Sorry to have been silent for so long. I’ve actually followed the wise advice given by those who said to enjoy the adventures and not worry about the blog until I had enough time and a better internet connection.
It’s given me the chance to savour all the sights and think about how to share them with you. So let’s start with one of the most unusual—Bryce Canyon.
Located in southwestern Utah, Bryce Canyon is actually a collection of giant natural amphitheaters running along the east side of the Paunsaugunt Plateau.
Named after Ebenezer Bryce (a local settler) and designated as a national park in 1928, the canyon is a product of the weather.
Many millions of years ago, the area was filled with water. But after the water subsided, the transformation began with the limestone canyon walls (also called fins).
Over time (and still today), snow and ice settle on the fins. Then the sun comes out and melts both, and the resulting water seeps into cracks in the fins. When it re-freezes, it expands and cracks the rocks around it. Bits fall off, and this has happened again and again for millions of years. The process, called frost-wedging, is especially common in Bryce Canyon.
Frost-wedging ultimately creates holes (or windows) in the fins. As the windows grow, their tops eventually collapse, leaving columns/pillars of rock. Rain further dissolves and sculpts these limestone pillars into bulbous spires called hoodoos.
Poor John reckons hoodoos look like the creations made when kids dribble wet sand onto columns on the beach. They remind me of stalagmites, the rock formations that rise from the floor of a cave because of water that drips from the ceiling.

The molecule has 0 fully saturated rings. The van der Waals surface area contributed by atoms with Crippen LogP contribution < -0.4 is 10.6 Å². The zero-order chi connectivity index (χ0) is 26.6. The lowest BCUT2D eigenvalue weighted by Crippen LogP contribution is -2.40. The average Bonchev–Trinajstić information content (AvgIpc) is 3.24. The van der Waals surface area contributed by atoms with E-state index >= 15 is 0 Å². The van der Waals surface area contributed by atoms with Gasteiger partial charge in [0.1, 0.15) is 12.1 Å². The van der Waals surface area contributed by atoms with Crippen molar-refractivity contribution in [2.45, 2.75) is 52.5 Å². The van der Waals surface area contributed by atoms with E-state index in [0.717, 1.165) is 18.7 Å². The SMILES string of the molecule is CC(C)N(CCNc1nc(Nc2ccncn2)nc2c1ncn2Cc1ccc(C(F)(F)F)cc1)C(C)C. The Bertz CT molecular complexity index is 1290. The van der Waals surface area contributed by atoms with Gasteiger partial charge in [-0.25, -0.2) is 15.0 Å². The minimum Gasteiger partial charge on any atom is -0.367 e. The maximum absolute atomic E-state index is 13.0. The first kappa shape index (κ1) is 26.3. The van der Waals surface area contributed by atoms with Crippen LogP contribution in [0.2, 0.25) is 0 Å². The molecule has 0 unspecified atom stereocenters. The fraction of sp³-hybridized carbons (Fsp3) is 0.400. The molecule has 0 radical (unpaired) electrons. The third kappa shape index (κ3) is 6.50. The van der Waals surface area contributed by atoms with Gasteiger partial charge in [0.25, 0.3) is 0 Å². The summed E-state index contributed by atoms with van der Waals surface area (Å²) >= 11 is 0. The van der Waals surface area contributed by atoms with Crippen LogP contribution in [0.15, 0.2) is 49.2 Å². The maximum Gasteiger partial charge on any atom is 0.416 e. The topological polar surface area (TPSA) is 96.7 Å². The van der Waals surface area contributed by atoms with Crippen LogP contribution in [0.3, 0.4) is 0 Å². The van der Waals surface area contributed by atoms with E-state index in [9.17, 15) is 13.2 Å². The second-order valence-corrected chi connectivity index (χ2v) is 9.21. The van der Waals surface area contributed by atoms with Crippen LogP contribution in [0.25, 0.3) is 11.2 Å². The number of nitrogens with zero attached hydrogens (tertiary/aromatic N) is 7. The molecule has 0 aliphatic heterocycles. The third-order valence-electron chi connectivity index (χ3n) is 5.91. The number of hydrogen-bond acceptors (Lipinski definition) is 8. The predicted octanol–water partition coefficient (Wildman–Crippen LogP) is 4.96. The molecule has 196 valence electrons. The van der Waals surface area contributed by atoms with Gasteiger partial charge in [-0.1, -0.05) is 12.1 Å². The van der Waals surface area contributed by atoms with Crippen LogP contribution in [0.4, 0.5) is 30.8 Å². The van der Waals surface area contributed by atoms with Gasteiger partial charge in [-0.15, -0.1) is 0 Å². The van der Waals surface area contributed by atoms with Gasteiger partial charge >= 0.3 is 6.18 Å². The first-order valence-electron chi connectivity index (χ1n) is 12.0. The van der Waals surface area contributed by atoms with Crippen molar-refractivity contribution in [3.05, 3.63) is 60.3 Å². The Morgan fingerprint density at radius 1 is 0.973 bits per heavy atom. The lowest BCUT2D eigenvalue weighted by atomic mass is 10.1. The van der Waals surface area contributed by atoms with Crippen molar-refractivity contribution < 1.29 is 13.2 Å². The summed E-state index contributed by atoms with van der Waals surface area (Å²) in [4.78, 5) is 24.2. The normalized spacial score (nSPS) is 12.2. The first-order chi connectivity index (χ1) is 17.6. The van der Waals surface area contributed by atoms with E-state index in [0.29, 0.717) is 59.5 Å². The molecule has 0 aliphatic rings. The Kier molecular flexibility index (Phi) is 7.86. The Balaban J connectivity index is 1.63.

But enough about how the hoodoos came to be. As an aside, hoodoos occur on every continent, but Bryce has the largest collection in the world.
We arrived at Bryce early in the morning, before the hordes came along and the temperatures rose.
Our first stop was at the Natural Bridge, which isn’t a bridge at all but an arch. In geological terms, a bridge is created by rushing streams. Arches are formed by frost-wedging and a combination of other weather processes. This arch beautifully frames the Ponderosa forest behind it.
My left hip was still bothering me, so for the rest of the day I wandered along the rim from Inspiration Point to Sunset Point and Sunrise Point. The walk is mostly level, but all three points are at an elevation of 8000 feet (2400 metres) or more. Some of parts of the rim rise to 9000 feet (2700 metres).
Poor John descended into the canyon as far as the Ooh Aah Point—what a great name for a lookout. Others in the group descended even farther. I felt I didn’t have enough time to go down and get back. Oops! I misremembered this—Poor John says the Ooh Aah Point is in the Grand Canyon. I might have remembered if I’d done it!
I have to say that even though my hip (which is fully recovered by now) limited some of my expeditions, I never felt like I missed out on much—except one place that I’ll cover in the another post.
P.S. I haven’t added captions to all the pics. They speak for themselves.
P.P.S. Fellow blogger, Michael Andrew Just, features many national parks on his site. Here’s a link to some pics he took in Bryce Canyon in winter.